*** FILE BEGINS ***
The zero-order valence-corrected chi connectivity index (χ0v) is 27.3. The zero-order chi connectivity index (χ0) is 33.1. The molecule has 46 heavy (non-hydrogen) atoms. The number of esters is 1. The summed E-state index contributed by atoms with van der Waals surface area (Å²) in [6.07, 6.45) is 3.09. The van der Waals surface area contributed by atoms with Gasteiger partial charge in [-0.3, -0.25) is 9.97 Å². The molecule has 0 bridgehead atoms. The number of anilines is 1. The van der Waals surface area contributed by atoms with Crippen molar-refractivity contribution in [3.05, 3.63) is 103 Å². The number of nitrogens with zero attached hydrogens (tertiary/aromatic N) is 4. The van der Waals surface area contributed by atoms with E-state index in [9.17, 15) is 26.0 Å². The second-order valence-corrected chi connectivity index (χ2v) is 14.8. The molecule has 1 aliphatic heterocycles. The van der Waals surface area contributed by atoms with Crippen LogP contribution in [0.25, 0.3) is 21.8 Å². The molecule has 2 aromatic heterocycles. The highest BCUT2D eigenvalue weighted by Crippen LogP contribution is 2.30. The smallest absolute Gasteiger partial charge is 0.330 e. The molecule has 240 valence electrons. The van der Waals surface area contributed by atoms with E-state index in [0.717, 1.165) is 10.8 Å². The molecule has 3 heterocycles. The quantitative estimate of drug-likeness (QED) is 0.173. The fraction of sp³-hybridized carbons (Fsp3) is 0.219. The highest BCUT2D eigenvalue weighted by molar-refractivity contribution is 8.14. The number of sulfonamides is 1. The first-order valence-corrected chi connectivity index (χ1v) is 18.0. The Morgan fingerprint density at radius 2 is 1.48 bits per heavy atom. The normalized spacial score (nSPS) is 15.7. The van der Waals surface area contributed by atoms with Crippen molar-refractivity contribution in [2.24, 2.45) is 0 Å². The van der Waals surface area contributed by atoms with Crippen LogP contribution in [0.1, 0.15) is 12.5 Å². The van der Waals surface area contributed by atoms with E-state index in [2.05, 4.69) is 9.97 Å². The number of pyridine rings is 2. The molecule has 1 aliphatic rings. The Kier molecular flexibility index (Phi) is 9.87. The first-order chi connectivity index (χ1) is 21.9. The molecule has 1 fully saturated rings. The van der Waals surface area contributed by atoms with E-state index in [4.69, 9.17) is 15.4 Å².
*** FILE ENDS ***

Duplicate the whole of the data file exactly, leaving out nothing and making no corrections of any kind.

The zero-order valence-corrected chi connectivity index (χ0v) is 27.3. The zero-order chi connectivity index (χ0) is 33.1. The molecule has 46 heavy (non-hydrogen) atoms. The number of esters is 1. The summed E-state index contributed by atoms with van der Waals surface area (Å²) in [6.07, 6.45) is 3.09. The van der Waals surface area contributed by atoms with Gasteiger partial charge in [-0.3, -0.25) is 9.97 Å². The molecule has 0 bridgehead atoms. The number of anilines is 1. The van der Waals surface area contributed by atoms with Crippen molar-refractivity contribution in [3.05, 3.63) is 103 Å². The number of nitrogens with zero attached hydrogens (tertiary/aromatic N) is 4. The van der Waals surface area contributed by atoms with E-state index in [9.17, 15) is 26.0 Å². The second-order valence-corrected chi connectivity index (χ2v) is 14.8. The molecule has 1 aliphatic heterocycles. The van der Waals surface area contributed by atoms with Crippen LogP contribution in [0.25, 0.3) is 21.8 Å². The molecule has 2 aromatic heterocycles. The highest BCUT2D eigenvalue weighted by Crippen LogP contribution is 2.30. The smallest absolute Gasteiger partial charge is 0.330 e. The molecule has 240 valence electrons. The van der Waals surface area contributed by atoms with E-state index in [0.717, 1.165) is 10.8 Å². The molecule has 3 heterocycles. The quantitative estimate of drug-likeness (QED) is 0.173. The fraction of sp³-hybridized carbons (Fsp3) is 0.219. The highest BCUT2D eigenvalue weighted by molar-refractivity contribution is 8.14. The number of sulfonamides is 1. The first-order valence-corrected chi connectivity index (χ1v) is 18.0. The Morgan fingerprint density at radius 2 is 1.48 bits per heavy atom. The normalized spacial score (nSPS) is 15.7. The van der Waals surface area contributed by atoms with Crippen molar-refractivity contribution in [2.24, 2.45) is 0 Å². The van der Waals surface area contributed by atoms with Crippen LogP contribution in [0.1, 0.15) is 12.5 Å². The van der Waals surface area contributed by atoms with E-state index in [2.05, 4.69) is 9.97 Å². The number of pyridine rings is 2. The molecule has 1 aliphatic rings. The Kier molecular flexibility index (Phi) is 9.87. The first-order chi connectivity index (χ1) is 21.9. The molecule has 1 fully saturated rings. The van der Waals surface area contributed by atoms with E-state index in [4.69, 9.17) is 15.4 Å².